Glee, Breaking Bad, and Parenthood
Chapter 6. Game of Themes
← 78 | 79 →Chapter Six
Game of Themes
Focusing on the roles that youth with disabilities (9–18 years of age) play on Parenthood, Breaking Bad, and Glee, I used a thematic analysis approach to determine the recurring themes, sub-themes, and patterns that may influence audience perceptions of youth living with disabilities. To accomplish an analysis of this nature, I moved away from descriptions to a more categorical, analytic, and theoretical level of coding. The intention of this analysis is to discover where and how youth with disabilities are being represented within contemporary network and cable television and to what effects.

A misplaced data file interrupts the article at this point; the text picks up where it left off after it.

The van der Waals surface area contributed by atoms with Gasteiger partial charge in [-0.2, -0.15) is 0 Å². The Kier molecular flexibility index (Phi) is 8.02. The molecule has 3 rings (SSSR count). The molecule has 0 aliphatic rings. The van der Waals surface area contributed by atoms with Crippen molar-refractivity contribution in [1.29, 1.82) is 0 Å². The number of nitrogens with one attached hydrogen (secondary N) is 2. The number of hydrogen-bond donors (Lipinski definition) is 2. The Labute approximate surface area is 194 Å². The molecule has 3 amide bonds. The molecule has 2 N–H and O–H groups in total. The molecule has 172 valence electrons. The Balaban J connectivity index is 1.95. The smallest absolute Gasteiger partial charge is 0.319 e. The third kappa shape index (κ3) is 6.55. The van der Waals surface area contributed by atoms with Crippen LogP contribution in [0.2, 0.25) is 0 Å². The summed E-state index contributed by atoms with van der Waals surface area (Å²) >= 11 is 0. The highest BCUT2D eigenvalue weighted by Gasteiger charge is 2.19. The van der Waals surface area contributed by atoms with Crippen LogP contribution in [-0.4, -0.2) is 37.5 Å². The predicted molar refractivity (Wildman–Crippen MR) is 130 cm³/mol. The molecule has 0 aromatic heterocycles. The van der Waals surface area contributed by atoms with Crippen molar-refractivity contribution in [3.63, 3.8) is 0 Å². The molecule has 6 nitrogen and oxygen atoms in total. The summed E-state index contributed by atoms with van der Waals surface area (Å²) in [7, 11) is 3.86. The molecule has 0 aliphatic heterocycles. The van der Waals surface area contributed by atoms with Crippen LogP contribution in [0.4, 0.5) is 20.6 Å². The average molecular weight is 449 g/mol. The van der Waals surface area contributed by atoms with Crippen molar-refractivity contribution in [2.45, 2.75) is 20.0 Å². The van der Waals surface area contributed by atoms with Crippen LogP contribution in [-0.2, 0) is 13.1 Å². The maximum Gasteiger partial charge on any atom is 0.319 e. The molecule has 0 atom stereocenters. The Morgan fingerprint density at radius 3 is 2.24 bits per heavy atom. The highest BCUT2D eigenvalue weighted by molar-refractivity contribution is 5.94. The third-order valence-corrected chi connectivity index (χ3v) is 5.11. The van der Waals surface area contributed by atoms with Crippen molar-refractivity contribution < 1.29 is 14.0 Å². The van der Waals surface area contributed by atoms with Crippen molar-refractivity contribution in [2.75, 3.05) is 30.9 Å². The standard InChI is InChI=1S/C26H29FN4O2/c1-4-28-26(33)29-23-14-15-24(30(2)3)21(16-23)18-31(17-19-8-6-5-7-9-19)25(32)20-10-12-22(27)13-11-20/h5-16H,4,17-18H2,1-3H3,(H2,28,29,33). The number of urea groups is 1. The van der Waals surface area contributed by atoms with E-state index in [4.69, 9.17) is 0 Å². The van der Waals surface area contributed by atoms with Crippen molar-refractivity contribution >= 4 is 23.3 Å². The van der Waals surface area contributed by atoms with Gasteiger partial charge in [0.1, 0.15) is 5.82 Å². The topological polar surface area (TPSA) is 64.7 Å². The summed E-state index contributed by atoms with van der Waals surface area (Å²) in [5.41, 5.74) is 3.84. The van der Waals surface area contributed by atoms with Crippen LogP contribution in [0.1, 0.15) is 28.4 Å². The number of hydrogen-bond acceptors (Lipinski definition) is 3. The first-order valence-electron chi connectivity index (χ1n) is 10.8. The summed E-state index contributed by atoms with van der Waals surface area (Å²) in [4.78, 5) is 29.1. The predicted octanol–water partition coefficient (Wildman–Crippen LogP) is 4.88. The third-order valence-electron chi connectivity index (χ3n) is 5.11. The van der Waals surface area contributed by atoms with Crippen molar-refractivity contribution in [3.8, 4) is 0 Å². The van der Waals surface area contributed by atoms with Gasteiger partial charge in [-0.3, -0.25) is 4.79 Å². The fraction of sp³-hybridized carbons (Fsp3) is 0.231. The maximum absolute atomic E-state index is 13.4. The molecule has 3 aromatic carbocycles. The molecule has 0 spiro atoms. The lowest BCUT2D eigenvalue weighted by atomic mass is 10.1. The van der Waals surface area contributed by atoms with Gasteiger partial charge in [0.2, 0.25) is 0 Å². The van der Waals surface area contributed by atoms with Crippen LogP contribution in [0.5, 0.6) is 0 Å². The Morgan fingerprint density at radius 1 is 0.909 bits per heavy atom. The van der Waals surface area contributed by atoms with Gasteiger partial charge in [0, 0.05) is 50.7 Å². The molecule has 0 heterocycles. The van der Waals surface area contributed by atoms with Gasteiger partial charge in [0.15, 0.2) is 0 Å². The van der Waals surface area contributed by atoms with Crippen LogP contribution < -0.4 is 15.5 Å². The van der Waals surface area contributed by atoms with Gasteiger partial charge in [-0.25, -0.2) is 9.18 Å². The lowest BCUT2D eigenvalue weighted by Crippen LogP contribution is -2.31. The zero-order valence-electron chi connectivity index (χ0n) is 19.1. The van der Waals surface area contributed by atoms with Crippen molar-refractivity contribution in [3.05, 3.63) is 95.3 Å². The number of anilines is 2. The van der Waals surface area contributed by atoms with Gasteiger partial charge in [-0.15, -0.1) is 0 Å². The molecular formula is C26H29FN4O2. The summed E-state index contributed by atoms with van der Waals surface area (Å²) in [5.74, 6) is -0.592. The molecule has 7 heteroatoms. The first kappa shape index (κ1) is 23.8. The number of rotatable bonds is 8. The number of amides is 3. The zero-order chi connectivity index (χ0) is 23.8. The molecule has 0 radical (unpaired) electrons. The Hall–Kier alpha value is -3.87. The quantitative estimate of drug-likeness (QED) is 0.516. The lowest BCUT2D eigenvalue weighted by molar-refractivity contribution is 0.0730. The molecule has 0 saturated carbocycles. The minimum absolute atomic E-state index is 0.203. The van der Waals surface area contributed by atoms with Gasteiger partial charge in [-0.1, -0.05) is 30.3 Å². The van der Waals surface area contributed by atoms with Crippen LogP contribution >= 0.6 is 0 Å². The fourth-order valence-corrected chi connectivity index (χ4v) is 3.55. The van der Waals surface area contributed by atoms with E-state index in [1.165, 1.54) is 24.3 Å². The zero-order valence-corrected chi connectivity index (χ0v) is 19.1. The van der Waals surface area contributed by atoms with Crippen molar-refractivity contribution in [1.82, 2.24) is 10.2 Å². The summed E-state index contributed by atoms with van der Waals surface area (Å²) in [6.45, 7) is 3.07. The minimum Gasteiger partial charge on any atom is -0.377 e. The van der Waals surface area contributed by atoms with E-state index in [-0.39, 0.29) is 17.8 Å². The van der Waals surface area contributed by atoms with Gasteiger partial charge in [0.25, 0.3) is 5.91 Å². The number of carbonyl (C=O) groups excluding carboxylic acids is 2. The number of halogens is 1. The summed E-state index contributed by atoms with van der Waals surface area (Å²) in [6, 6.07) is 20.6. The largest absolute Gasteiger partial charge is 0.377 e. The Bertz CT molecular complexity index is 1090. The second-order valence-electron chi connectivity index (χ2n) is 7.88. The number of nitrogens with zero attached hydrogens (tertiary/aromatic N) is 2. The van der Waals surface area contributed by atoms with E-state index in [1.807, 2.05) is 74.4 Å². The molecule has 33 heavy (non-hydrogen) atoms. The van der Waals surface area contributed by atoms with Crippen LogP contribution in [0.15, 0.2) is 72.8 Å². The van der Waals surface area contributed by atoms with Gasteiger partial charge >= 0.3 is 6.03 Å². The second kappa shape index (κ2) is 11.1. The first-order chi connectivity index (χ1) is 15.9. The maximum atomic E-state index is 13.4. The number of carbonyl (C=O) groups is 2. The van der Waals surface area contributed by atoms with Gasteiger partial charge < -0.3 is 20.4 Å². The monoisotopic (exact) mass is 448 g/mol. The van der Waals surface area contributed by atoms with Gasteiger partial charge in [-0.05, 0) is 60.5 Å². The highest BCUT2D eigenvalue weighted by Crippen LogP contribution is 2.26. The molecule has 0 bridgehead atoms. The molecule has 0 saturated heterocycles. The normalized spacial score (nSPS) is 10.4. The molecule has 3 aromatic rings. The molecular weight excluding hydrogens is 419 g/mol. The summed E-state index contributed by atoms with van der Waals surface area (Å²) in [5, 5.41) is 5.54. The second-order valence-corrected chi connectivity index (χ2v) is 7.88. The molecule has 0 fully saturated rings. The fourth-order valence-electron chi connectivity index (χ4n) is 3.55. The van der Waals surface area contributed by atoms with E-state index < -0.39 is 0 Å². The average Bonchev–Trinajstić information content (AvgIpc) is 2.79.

Influenced by postmodern philosophies on deconstructing messages, semiotics, and language (Barthes, 1975; Derrida, 1967/1976; McLuhan, 1964), and using Hall’s (2006) theory on encoding and decoding, I examined the limits and parameters of the encoding/decoding process that the audiences of these shows might perform. According to Hall (2006), one of the key characteristics of the process is encoding the “receiver’s” acceptance of the message as meaningful discourse, which can then be decoded. The decoded message and its associated meanings “‘have an effect,’ influence, entertain, instruct or persuade, ← 79 | 80 →with very complex perceptual, cognitive, emotional, ideological or behavioral consequences” (Hall, 2006, p. 165). Within this coding system, individuals might arrive at multiple, oppositional meanings. The coding system serves to condense possible meanings by encouraging an audience to arrive at dominant or preferred meanings, which are secured through multiple viewings, observations, and interpretations (Hall, 2006)...
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